Links and Notes for the Week of January 28, 2018

* Some words: Dialogue. Monologue. Analog. Dialect. Lecture. Lector.

* After some years of using GoodReads, I am trying out LibraryThing as a way to catalog all of my books. I can’t say I prefer one to the other, but at first use the LibraryThing UI is easier for viewing large volumes of data. Thus I don’t need to build a custom app to do this for me. Plus plus, the LibraryThing Android App can scan barcodes, which VASTLY simplifies the cataloging process.

* [UPDATE] After a week of using LibraryThing, I can say this: LT is very good as a cataloging system. It lacks some of the “friendliness” of GoodReads, but that is not a criticism. LT also makes sorting, filtering, and categorizing extremely easy. I think I will end up using both in parallel – GoodReads for the more public-facing view of all things literary in my life, and LibraryThing for the catalog of my personal library. LT will also be useful for outputting data for any custom apps I might build down the road.

* I’ve been studying up on Baba Yaga and Russian history for a writing project. One of the odd bits of trivia I have uncovered is that there is a community of Old Believers in a tiny town in northern Minnesota. Old Believers — staroveri (старове́ры), formerly called raskolniki (раскольники), which has interesting connotations vis a vis Raskolnikov from Crime and Punishment — have communities all over the world, with the primary U.S. populations being in Alaska, Oregon, and Pennsylvania. Funny, the way the pieces of a story come together.

Links and Notes for the Week of January 21, 2018

* I have personal connections to New Orleans. My dad lived and worked there for many years, from the early 1980s until his passing in 2009. I attended Mardi Gras exactly once in all that time, in 2007. Unfortunately I did not get to experience the Krewe of Barkus, who are all Good Dogs.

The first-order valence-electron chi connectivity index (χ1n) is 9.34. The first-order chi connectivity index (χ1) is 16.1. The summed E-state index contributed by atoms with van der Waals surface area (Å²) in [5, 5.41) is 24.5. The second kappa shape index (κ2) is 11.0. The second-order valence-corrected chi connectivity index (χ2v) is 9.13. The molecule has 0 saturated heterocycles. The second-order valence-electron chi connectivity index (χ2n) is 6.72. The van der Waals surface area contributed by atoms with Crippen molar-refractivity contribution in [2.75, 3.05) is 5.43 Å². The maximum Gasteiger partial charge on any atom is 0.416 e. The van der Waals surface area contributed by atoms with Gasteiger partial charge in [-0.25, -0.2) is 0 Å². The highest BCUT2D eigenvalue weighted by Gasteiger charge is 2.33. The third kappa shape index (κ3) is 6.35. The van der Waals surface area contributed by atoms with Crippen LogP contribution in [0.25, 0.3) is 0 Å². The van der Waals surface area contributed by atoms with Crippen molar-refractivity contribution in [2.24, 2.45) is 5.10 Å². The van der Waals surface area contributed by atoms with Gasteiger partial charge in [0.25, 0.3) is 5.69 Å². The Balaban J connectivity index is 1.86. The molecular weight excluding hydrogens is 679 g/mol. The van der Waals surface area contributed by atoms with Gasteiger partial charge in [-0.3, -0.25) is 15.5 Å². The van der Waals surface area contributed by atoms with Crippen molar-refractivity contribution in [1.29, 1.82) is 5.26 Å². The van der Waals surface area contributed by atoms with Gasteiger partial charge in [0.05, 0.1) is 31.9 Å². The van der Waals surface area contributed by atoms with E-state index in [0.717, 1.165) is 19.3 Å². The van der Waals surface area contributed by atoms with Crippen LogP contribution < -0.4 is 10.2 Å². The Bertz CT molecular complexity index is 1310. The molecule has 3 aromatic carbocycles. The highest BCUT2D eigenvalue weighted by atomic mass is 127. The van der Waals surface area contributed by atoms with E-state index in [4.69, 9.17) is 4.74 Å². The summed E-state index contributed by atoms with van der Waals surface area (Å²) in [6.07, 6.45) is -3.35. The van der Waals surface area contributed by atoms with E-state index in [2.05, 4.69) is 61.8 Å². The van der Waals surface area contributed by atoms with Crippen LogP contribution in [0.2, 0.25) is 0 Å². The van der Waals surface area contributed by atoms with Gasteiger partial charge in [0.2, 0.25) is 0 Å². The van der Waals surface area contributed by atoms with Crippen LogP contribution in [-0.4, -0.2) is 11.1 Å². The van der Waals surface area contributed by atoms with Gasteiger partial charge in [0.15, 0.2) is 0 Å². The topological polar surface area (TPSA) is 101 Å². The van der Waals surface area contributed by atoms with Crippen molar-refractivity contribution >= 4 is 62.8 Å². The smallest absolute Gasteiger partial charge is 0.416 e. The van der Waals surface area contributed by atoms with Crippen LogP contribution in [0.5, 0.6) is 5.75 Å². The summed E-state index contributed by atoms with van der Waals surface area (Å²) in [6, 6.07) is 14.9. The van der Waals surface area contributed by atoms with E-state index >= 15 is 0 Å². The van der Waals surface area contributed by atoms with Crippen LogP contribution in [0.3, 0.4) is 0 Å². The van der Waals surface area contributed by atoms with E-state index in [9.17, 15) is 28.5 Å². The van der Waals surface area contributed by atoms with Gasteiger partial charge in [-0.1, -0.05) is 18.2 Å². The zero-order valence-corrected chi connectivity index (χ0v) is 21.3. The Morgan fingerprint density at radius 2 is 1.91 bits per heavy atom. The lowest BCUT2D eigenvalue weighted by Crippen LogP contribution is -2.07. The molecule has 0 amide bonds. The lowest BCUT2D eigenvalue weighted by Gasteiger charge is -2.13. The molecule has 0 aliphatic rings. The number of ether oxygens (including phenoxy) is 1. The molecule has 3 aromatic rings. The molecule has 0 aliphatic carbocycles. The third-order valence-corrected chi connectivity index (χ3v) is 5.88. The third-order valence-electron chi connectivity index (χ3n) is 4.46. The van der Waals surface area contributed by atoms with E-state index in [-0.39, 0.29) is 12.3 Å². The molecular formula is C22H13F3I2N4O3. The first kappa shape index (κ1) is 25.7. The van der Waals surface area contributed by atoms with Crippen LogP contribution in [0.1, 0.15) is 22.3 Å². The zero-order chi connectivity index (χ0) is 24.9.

* Since some people disagree that they are all Good Dog—and who has time or patience for that malarkey—it is sometimes necessary to clean house on Twitter. I have only recently begun to use Twitter as my primary social media outlet, as, though they are both objectively terrible, Facebook is worse. Barry Ritholtz, who I have been following for about a decade, has recently posted his strategy for dealing with trolls on Twitter. Time will tell if it is effective.

* Though I have subscribed to the RSS feed for a couple of years now, and I have been aware of its existence for somewhat longer, I have just now began listening to the Writing Excuses podcast, starting at Episode 1.1. My plan is to go through all of them in order and get caught up to present by the end of the year.

* Over in the day job, as I study up on React.js (which is actually kind of fun, now that I have played around a bit) I am keeping things interesting by using CSS Grids for structure and layout. In particular the Grid by Example website, created by Rachel Andrew, is a tremendous resource. While writing this post I realized that I met Rachel back in June of 2017 when I attended the O’Reilly Fluent conference in San Jose, California.

* Great googly moogly! Ben Firshman has built an NES emulator in Javascript, including my all-time favorite, Bubble Bobble! So much for productivity until Spring.

The Record of My Life

I have just added a “Published Work” page to this blog. You can access it through the main menu. It’s kind of threadbare at the moment, but with a little luck I will have some publications to add by the end of the year.

Most of my published work at present consists of editorials written for The 3288 Review, and around three dozen interviews with contributors to The 3288 Review.